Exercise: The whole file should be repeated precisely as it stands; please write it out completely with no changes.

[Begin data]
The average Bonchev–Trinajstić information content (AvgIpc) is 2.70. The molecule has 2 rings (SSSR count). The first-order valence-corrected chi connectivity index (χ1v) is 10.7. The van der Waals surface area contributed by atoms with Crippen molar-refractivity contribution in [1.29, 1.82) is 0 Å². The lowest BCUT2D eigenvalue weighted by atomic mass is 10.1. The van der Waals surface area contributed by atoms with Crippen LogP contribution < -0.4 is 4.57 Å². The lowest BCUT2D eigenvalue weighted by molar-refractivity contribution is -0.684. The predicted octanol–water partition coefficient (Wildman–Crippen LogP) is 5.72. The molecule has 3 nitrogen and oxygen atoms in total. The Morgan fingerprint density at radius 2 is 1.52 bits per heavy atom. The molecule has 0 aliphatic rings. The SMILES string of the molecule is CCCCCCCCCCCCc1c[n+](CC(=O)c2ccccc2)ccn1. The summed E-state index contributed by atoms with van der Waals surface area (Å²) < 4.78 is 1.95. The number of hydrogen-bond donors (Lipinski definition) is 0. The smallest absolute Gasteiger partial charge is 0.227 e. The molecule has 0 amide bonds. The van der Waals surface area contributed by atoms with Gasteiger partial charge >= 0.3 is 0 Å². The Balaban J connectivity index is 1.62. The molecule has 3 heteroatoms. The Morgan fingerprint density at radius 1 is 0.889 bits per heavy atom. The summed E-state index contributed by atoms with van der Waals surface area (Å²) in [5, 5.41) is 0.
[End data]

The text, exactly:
The average Bonchev–Trinajstić information content (AvgIpc) is 2.70. The molecule has 2 rings (SSSR count). The first-order valence-corrected chi connectivity index (χ1v) is 10.7. The van der Waals surface area contributed by atoms with Crippen molar-refractivity contribution in [1.29, 1.82) is 0 Å². The lowest BCUT2D eigenvalue weighted by atomic mass is 10.1. The van der Waals surface area contributed by atoms with Crippen LogP contribution < -0.4 is 4.57 Å². The lowest BCUT2D eigenvalue weighted by molar-refractivity contribution is -0.684. The predicted octanol–water partition coefficient (Wildman–Crippen LogP) is 5.72. The molecule has 3 nitrogen and oxygen atoms in total. The Morgan fingerprint density at radius 2 is 1.52 bits per heavy atom. The molecule has 0 aliphatic rings. The SMILES string of the molecule is CCCCCCCCCCCCc1c[n+](CC(=O)c2ccccc2)ccn1. The summed E-state index contributed by atoms with van der Waals surface area (Å²) < 4.78 is 1.95. The number of hydrogen-bond donors (Lipinski definition) is 0. The smallest absolute Gasteiger partial charge is 0.227 e. The molecule has 0 amide bonds. The van der Waals surface area contributed by atoms with Gasteiger partial charge >= 0.3 is 0 Å². The Balaban J connectivity index is 1.62. The molecule has 3 heteroatoms. The Morgan fingerprint density at radius 1 is 0.889 bits per heavy atom. The summed E-state index contributed by atoms with van der Waals surface area (Å²) in [5, 5.41) is 0.